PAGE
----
Follow Techotopia on Twitter

On-line Guides
All Guides
eBook Store
iOS / Android
Linux for Beginners
Office Productivity
Linux Installation
Linux Security
Linux Utilities
Linux Virtualization
Linux Kernel
System/Network Admin
Programming
Scripting Languages
Development Tools
Web Development
GUI Toolkits/Desktop
Databases
Mail Systems
openSolaris
Eclipse Documentation
Techotopia.com
Virtuatopia.com

How To Guides
Virtualization
General System Admin
Linux Security
Linux Filesystems
Web Servers
Graphics & Desktop
PC Hardware
Windows
Problem Solutions
Privacy Policy

  




 

 

2.5. Object Classes and Permissions

SELinux defines a number of classes for objects, making it easier to group certain permissions by specific classes. Here are some examples:

  • File related classes include filesystem for file systems, file for files, and dir for directories. Each class has it's own associated set of permissions. The filesystem class can mount, unmount, get attributes, set quotas, relabel, and so forth. The file class gains the common file permissions such as read, write, get and set attributes, lock, relabel, link, rename, append, etc.

  • Network related classes include tcp_socket for TCP sockets, netif for network interfaces, and node for network nodes. The netif class, for example, can send and receive on TCP, UDP and raw sockets (tcp_recv, tcp_send, udp_send, udp_recv, rawip_recv, and rawip_send.)

The object classes have matching declarations in the kernel, meaning that it is not trivial to add or change object class details. The same thing is true for permissions. Development work is ongoing to make it possible to register and unregister classes and permissions dynamically.

Permissions are the actions that a subject can take on an object, if the policy allows it. These permissions are the access requests that SELinux actively allows or denies.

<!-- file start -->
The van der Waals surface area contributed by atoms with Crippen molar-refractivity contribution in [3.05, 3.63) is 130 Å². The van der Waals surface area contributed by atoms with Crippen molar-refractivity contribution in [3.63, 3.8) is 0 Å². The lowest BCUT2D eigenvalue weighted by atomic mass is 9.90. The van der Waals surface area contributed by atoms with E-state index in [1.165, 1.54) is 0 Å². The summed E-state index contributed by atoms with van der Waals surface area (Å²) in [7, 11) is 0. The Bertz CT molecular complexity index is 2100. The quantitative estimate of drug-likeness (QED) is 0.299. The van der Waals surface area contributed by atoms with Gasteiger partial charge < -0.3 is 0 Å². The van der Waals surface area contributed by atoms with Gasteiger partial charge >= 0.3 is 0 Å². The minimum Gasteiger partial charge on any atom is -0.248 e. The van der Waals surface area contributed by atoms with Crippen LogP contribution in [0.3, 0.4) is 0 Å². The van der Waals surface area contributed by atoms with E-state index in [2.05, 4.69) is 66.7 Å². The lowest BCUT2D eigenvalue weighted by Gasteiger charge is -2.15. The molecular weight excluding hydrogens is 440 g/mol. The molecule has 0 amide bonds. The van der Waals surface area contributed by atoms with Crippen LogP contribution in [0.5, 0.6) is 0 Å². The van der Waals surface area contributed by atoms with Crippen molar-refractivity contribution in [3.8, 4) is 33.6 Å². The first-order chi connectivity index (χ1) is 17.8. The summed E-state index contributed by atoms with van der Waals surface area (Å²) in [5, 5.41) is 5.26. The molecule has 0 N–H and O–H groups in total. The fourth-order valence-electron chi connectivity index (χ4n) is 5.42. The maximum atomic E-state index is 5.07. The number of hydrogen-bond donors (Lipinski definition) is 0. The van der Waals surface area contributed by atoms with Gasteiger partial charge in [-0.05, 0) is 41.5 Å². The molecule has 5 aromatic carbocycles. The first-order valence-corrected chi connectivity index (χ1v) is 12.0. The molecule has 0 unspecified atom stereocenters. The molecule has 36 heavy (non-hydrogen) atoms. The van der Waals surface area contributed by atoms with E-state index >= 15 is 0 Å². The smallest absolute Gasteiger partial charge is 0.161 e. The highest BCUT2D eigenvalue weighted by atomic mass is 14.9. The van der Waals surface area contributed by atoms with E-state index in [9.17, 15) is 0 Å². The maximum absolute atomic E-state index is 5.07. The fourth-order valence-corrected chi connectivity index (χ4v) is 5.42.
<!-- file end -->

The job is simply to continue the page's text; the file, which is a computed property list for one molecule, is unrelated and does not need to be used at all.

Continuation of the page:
There are several common sets of permissions defined in the targeted policy, in $SELINUX_SRC/flask/access_vectors. These allow the actual classes to inherit the sets, instead of rewriting the same permissions across multiple classes:

# Define a common prefix for file access vectors.
#

common file
{
	ioctl
	read
	write
	create
	getattr
	setattr
	lock
	relabelfrom
	relabelto
	append
	unlink
	link
	rename
	execute
	swapon
	quotaon
	mounton
}

# Define a common prefix for socket access vectors.
#

common socket
{
# inherited from file
	ioctl
	read
	write
	create
	getattr
	setattr
	lock
	relabelfrom
	relabelto
	append
# socket-specific
	bind
	connect
	listen
	accept
	getopt
	setopt
	shutdown
	recvfrom
	sendto
	recv_msg
	send_msg
	name_bind
}

# Define a common prefix for ipc access vectors.
#

common ipc
{
	create
	destroy
	getattr
	setattr
	read
	write
	associate
	unix_read
	unix_write
}

Following the common sets are all the access vector definitions. The definition is structured this way: class <class_name> [ inherits <common_name> ] { <permission_name> ... }. A good example is the dir class, which inherits the permissions from the file class, and has additional permissions on top:

class dir
inherits file
{
	add_name
	remove_name
	reparent
	search
	rmdir
}

Another example is the class for tcp_socket, which inherits the socket set plus having its own set of additional permissions:

class tcp_socket
inherits socket
{
	connectto
	newconn
	acceptfrom
	node_bind
}

 
 
  Published under the terms of the GNU General Public License Design by Interspire